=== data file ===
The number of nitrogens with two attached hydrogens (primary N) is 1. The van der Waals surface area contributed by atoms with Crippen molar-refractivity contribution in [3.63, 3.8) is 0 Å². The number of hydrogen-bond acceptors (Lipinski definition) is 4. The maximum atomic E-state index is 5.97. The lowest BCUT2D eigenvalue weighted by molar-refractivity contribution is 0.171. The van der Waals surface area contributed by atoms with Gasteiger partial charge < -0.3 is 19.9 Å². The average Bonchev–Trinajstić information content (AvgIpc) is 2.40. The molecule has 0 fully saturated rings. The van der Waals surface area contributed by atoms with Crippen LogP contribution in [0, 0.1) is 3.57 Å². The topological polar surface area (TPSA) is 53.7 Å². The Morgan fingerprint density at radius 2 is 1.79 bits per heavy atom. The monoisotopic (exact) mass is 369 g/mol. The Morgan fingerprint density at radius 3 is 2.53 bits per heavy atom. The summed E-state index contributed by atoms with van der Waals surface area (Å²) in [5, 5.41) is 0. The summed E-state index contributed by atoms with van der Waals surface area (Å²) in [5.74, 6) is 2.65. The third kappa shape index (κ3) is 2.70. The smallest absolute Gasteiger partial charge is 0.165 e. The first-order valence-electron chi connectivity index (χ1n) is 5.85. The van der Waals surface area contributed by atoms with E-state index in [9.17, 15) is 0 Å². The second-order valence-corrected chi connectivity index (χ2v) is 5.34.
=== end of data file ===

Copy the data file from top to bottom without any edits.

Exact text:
The number of nitrogens with two attached hydrogens (primary N) is 1. The van der Waals surface area contributed by atoms with Crippen molar-refractivity contribution in [3.63, 3.8) is 0 Å². The number of hydrogen-bond acceptors (Lipinski definition) is 4. The maximum atomic E-state index is 5.97. The lowest BCUT2D eigenvalue weighted by molar-refractivity contribution is 0.171. The van der Waals surface area contributed by atoms with Gasteiger partial charge < -0.3 is 19.9 Å². The average Bonchev–Trinajstić information content (AvgIpc) is 2.40. The molecule has 0 fully saturated rings. The van der Waals surface area contributed by atoms with Crippen LogP contribution in [0, 0.1) is 3.57 Å². The topological polar surface area (TPSA) is 53.7 Å². The Morgan fingerprint density at radius 2 is 1.79 bits per heavy atom. The monoisotopic (exact) mass is 369 g/mol. The Morgan fingerprint density at radius 3 is 2.53 bits per heavy atom. The summed E-state index contributed by atoms with van der Waals surface area (Å²) in [5, 5.41) is 0. The summed E-state index contributed by atoms with van der Waals surface area (Å²) in [5.74, 6) is 2.65. The third kappa shape index (κ3) is 2.70. The smallest absolute Gasteiger partial charge is 0.165 e. The first-order valence-electron chi connectivity index (χ1n) is 5.85. The van der Waals surface area contributed by atoms with E-state index in [9.17, 15) is 0 Å². The second-order valence-corrected chi connectivity index (χ2v) is 5.34.